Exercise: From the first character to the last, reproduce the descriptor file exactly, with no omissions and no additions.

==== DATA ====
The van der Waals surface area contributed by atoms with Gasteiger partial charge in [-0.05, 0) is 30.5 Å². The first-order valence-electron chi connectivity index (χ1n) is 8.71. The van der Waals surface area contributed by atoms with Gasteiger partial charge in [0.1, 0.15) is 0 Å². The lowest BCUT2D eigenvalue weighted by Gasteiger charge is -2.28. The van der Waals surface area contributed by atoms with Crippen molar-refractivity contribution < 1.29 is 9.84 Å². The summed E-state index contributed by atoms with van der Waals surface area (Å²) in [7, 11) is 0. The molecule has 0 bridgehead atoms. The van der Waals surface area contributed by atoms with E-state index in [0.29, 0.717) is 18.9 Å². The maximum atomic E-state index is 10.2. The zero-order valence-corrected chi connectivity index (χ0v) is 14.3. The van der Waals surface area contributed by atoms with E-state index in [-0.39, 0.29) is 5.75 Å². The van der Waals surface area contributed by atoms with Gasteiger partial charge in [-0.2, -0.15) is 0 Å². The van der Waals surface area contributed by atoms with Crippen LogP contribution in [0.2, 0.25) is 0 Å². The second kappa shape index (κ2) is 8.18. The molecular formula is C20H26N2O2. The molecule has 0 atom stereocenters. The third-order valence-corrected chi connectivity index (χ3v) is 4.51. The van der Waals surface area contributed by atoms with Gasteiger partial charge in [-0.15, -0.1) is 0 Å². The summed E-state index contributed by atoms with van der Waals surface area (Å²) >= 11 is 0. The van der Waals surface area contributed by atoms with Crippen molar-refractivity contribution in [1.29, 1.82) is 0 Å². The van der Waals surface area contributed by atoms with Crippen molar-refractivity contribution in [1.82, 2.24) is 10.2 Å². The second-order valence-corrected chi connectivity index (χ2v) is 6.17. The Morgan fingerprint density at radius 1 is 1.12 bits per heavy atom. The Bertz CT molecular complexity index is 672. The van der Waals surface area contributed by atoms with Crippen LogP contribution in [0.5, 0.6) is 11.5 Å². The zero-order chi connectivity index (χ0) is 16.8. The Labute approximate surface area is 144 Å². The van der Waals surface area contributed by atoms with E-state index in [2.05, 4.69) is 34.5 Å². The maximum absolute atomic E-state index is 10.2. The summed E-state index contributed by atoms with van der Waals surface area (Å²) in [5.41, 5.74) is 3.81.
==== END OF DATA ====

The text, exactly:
The van der Waals surface area contributed by atoms with Gasteiger partial charge in [-0.05, 0) is 30.5 Å². The first-order valence-electron chi connectivity index (χ1n) is 8.71. The van der Waals surface area contributed by atoms with Gasteiger partial charge in [0.1, 0.15) is 0 Å². The lowest BCUT2D eigenvalue weighted by Gasteiger charge is -2.28. The van der Waals surface area contributed by atoms with Crippen molar-refractivity contribution < 1.29 is 9.84 Å². The summed E-state index contributed by atoms with van der Waals surface area (Å²) in [7, 11) is 0. The molecule has 0 bridgehead atoms. The van der Waals surface area contributed by atoms with E-state index in [0.29, 0.717) is 18.9 Å². The maximum atomic E-state index is 10.2. The zero-order valence-corrected chi connectivity index (χ0v) is 14.3. The van der Waals surface area contributed by atoms with E-state index in [-0.39, 0.29) is 5.75 Å². The van der Waals surface area contributed by atoms with Gasteiger partial charge in [-0.2, -0.15) is 0 Å². The van der Waals surface area contributed by atoms with Crippen LogP contribution in [0.2, 0.25) is 0 Å². The second kappa shape index (κ2) is 8.18. The molecular formula is C20H26N2O2. The molecule has 0 atom stereocenters. The third-order valence-corrected chi connectivity index (χ3v) is 4.51. The van der Waals surface area contributed by atoms with Gasteiger partial charge in [-0.15, -0.1) is 0 Å². The summed E-state index contributed by atoms with van der Waals surface area (Å²) >= 11 is 0. The van der Waals surface area contributed by atoms with Crippen molar-refractivity contribution in [1.29, 1.82) is 0 Å². The van der Waals surface area contributed by atoms with Crippen molar-refractivity contribution in [1.82, 2.24) is 10.2 Å². The second-order valence-corrected chi connectivity index (χ2v) is 6.17. The Morgan fingerprint density at radius 1 is 1.12 bits per heavy atom. The Bertz CT molecular complexity index is 672. The van der Waals surface area contributed by atoms with Crippen LogP contribution in [0.5, 0.6) is 11.5 Å². The zero-order chi connectivity index (χ0) is 16.8. The Labute approximate surface area is 144 Å². The van der Waals surface area contributed by atoms with E-state index in [2.05, 4.69) is 34.5 Å². The maximum absolute atomic E-state index is 10.2. The summed E-state index contributed by atoms with van der Waals surface area (Å²) in [5.41, 5.74) is 3.81.